Last Updated September 5, 2023.
The significance of personal beliefs in accounting for individual success, as each person differently defines it, is central to This I Believe. The editors used a concept that had guided a 1950s radio show and applied it to early twenty-first-century life. The original show, hosted by Edward R. Murrow, ran on CBS, while the updated version, from producer and curator Jay Allison of Atlantic Public Media and executive producer Dan Gediman, aired on National Public Radio; the two series lasted about four years each. A simple guiding concept was that Americans would write brief monologues reflecting on their own philosophy about core values, then read the piece on the air. Both by invitation and in response to calls sent out, essays came from people in all walks of life.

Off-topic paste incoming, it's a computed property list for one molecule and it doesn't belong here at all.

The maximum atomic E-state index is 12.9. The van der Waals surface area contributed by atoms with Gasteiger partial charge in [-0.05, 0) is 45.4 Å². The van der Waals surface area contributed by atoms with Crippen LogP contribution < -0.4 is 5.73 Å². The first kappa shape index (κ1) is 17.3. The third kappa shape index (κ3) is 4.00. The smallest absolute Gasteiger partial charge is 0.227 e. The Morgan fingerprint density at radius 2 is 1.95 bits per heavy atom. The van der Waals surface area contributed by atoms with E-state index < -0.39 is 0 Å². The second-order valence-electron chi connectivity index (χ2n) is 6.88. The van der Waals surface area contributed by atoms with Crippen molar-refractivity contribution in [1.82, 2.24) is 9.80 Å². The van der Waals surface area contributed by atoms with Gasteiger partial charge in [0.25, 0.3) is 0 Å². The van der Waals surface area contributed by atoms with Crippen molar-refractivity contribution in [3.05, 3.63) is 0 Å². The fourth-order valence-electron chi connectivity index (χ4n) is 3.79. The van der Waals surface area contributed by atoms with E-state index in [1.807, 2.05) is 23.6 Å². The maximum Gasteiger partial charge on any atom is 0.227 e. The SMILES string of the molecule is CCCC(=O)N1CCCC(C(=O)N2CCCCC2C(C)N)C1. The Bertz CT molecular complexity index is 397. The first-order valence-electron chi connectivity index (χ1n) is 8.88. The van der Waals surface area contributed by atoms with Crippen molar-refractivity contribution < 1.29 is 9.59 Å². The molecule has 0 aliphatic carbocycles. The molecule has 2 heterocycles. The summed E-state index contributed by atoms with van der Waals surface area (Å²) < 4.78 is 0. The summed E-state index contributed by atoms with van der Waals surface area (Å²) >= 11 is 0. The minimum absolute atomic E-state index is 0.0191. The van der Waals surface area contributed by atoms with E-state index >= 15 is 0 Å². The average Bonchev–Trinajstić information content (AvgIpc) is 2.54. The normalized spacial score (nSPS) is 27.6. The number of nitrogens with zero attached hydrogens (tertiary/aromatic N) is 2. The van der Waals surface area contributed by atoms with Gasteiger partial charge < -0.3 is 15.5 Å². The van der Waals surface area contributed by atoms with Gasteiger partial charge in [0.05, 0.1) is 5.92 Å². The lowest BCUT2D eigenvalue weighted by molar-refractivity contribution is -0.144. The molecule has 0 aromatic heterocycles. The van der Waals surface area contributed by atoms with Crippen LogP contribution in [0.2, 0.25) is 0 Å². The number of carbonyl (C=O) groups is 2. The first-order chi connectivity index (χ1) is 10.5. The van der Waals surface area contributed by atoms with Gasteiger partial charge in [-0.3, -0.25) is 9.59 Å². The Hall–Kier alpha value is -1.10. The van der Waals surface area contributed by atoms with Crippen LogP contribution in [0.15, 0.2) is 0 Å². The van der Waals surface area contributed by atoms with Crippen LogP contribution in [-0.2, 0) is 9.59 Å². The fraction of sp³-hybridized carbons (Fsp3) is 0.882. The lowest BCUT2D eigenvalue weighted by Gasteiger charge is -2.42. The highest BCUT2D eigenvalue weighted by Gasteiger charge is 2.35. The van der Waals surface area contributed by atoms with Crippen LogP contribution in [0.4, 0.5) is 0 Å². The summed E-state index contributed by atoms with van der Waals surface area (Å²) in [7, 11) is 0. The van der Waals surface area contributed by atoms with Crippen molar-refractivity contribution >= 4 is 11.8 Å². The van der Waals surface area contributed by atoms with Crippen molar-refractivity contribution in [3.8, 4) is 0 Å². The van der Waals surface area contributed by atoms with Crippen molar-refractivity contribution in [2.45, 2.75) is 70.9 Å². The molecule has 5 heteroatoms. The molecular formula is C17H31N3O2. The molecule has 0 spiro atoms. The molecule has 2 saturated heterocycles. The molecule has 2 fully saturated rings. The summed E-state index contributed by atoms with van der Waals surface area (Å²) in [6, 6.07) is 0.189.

Because the edited volume has eighty authors and each piece is so short, the only real cohesion is the concept. Each author addresses the topic of core values in their own unique way; one result is that, paradoxically, diversity becomes one of the few unifying features of the book. Allison and Gediman provide some structure and analysis in the introduction and conclusion that each provided. A notable feature is the foreword by Studs Terkel, which situates each series in the context of US social change of its respective decade.
The editors not only acknowledge their debt to the original series, but include numerous essays from that series. The highly successful people included range from Albert Einstein and Helen Keller from the earlier show to Bill Gates and Colin Powell from the modern era, but many ordinary Americans are also featured. From the later series, Chilean American author Isabel Allende, Native American author Joy Harjo, and African American doctor Ben Carson are among those who offer perspectives on values they see as important, sometimes in relation to newly assumed identities as Americans.